Abstract Ref Number = APCP747
NON-HODGKIN LYMPHOMA IN A CHILD WITH HIV INFECTION
septina samsiati,Sri Mulatsih,Ida Safitri
Department of Child Health Faculty of Medicine Public Health and Nursing Universitas Gadjah mada Dr Sardjito General Hospital Yogyakarta Indonesia Division of Hematooncology, Department of Child Health, Faculty of Medicine, Public Health and Nursing, Universitas Gadjah MadaDr Sardjito General Hospital, Yogyakarta, Indonesia Division of Infectious diseases and tropical pediatrics, Department of Child Health, Faculty of Medicine Public Health, and Nursing, Universitas Gadjah MadaDr Sardjito General Hospital, Yogyakarta, Indonesia
Background : Despite recent evidence showing combined antiretroviral therapy (cART) reduces the risk of developing cancer in HIV-infected children, they have an increased risk to get cancer due to a compromised immune system and an increased susceptibility to oncogenic viruses. Reliable data on the burden of cancer in HIV-infected children are warranted, especially in resource-limited countries with large burdens of HIV/AIDS. Kaposi Sarkoma and Non-Hodgkin’s lymphoma (NHL) are the most common malignancies among HIV infected children in developed countries. Though NHL also occur in children with well-preserved immune systems, the risk of developing NHL increases with the duration of low CD4 counts. Similar symptoms (e.g lymphadenopathy, hepatosplenomegaly), increase the risk of delayed diagnosis of NHL in a child with HIV disease.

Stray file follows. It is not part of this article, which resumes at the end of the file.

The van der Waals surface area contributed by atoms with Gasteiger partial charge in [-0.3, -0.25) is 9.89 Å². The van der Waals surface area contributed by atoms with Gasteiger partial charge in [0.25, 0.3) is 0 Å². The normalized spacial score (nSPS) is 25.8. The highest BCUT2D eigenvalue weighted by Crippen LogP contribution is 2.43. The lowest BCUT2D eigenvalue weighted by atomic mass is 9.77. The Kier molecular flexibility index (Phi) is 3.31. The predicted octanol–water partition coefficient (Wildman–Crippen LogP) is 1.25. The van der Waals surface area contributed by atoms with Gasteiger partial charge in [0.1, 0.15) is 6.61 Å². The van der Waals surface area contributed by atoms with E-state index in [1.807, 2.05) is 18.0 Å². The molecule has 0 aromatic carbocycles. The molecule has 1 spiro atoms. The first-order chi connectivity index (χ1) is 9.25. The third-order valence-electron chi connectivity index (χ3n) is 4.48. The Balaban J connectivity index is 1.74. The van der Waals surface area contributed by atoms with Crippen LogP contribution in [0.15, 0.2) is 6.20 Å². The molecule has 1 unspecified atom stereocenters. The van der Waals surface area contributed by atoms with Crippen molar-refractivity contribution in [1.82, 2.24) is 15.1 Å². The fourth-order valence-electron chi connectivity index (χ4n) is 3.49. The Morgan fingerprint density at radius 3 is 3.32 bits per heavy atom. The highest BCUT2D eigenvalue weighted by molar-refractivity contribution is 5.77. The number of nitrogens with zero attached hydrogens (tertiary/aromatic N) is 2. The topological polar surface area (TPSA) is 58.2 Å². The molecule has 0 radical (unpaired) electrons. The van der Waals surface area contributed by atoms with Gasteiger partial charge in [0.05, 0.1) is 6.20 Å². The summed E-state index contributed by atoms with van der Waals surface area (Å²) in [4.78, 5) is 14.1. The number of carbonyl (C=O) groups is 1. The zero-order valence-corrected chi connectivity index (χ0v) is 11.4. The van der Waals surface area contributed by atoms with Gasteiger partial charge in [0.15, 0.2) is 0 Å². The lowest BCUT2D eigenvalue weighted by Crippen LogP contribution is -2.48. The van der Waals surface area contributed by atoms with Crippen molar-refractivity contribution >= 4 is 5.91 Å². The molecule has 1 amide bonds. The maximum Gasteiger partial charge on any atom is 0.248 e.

Case Presentation Summary : We report a case of an eight year-old boy who had been treated with cART presented with fever and submandibular swelling. Ultrasound revealed a soft mass enlargement that was considered as lymphoma, a CT scan of thorax and abdomen also revealed multiple lymphoma in the right lung. Immunobloting IgG examination of Ebstein barr virus returned with a positive result. Result of fine needle aspiration supported to Non-Hodgkin lymphoma, and patient then started to have chemotherapy containing cyclophosphamide, doxorubicin and vincristine. There was a significant reduce in the size of the submandibular mass after chemotherapy. However, the risk of opportunistic infection arised. Series of laboratory investigations showed anemia, hypoalbuminemia, hyponatremia and hypomagnesemia. Despite adequate treatment, the patient passed away due to many coinfections. The patient completed four cycle of chemotherapy from the eight cycle planned to be given.
Learning Points/Discussion : The challenge in managing this case was related with the immunocompromised condition on a HIV patient receiving chemotherapy which was complicated with sepsis,opportunistic infection, and electrolyte abnormalities. Better data on cancer in HIV-infected children are required to improve the overall management in such cases
Keywords: Non-hodgkin lymphoma HIV-infection children